Andrew Kahrl, left, a solar design specialist at ReVision Energy, reviewed the first draft of a solar power agreement with Bath city councilors Wednesday. Kathleen O’Brien / The Times Record

BATH — Bath could shave 20% off its annual municipal electric bill if it adopts a new solar power agreement.

The city is considering a partnership with solar power company ReVision Energy to build a 1.8-megawatt system that would supply 80% of the city’s power usage, not including schools and the wastewater treatment plant.

If the city agrees, it would contract with ReVision Energy or an investor to buy solar-produced power at a lower rate rather than purchasing the solar panels themselves, which would cost $3.8 million.

Bath pays about $400,000 per year for electricity. Town officials say solar power would save $80,000 in the first year. Over the 20-year contract period, that savings would total about $2.5 million, according to ReVision solar design specialist Andrew Kahrl.

City Manager Peter Owen was cautious when reviewing the proposal with the city council Wednesday.

“Municipalities aren’t businesses; we don’t make investments at the taxpayer’s expense,” said Owen. “We have to make sure when we make an investment it’s going to be for savings.”


Kahrl said Bath would need 7 to 8 acres of solar panels to power its facilities. While the company isn’t yet certain where the solar panels would be built, he said the company is looking at two possible locations — one in Dover-Foxcroft and one in Waldoboro.

Adopting solar power would also eliminate 2.6 million pounds of carbon dioxide from being released into the atmosphere, the equivalent of taking 250 cars off the road, according to Kahrl.

“The Gulf of Maine is warming faster than any other part of the North Atlantic Ocean and our fisheries are incredibly vulnerable to acidification so these things are really critical items to the citizens of Bath, the surrounding area, and our whole economy,” said Kahrl. “Even if someone doesn’t care about the climate, there’s a strong fiscal case for the project.”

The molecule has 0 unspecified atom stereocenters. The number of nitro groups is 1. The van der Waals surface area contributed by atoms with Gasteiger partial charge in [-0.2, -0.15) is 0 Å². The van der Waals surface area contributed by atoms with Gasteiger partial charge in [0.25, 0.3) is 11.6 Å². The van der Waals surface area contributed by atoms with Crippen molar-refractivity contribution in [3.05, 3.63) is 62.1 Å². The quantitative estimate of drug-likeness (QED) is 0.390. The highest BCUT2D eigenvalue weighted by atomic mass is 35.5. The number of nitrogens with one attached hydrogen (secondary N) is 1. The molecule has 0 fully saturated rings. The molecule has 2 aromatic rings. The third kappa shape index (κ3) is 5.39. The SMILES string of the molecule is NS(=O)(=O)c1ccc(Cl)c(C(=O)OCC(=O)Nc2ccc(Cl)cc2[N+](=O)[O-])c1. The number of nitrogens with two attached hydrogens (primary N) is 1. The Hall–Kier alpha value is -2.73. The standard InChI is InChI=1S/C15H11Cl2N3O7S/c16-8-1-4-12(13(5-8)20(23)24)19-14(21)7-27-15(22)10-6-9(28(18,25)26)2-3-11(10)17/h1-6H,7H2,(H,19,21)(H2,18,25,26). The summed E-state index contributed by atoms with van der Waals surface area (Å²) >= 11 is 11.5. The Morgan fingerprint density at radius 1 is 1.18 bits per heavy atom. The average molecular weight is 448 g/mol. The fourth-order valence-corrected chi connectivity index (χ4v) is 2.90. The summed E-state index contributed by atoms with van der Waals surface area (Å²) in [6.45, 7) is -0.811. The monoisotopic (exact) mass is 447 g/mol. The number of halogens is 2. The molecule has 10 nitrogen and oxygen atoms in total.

Rockport, Portland, South Portland and Limestone all have contracts with ReVision Energy, among others.

Kahrl encouraged Bath to invest in solar power this year because the price of solar power contracts is expected to increase after 2020.

“In 2020, the Federal Tax Credit is worth 26% and next year it’ll be worth 22%, so the cost of power purchase agreements is going to increase for projects built next year,” said Kahrl.


He also pointed to Maine’s current “pro-solar” administration, adding Bath’s potential solar power agreement would align with Gov. Janet Mills’ plan to make the state carbon neutral by 2045.

Mills, who installed solar panels at Blaine House in November, signed an executive order last year directing agencies to develop and implement sustainability plans to meet or exceed the state’s carbon reduction goals.

Owen said the city has looked for environmentally-friendly alternatives to power municipal buildings for the past year. City councilors are now able to entertain ideas of using solar power to power municipal buildings after Bath voted to amend a charter that limited the city’s ability to enter into long term contracts two months ago.

The charter previously limited contracts on multi-year fund commitments for goods and services to five years. The intent was to prevent a city council from making decisions that would force the panel to uphold a commitment of funds five years down the road.

Under the approved amendment, the council would review any contract running more than five years on a case-to-case basis, and six councilors would have to approve a waiver.

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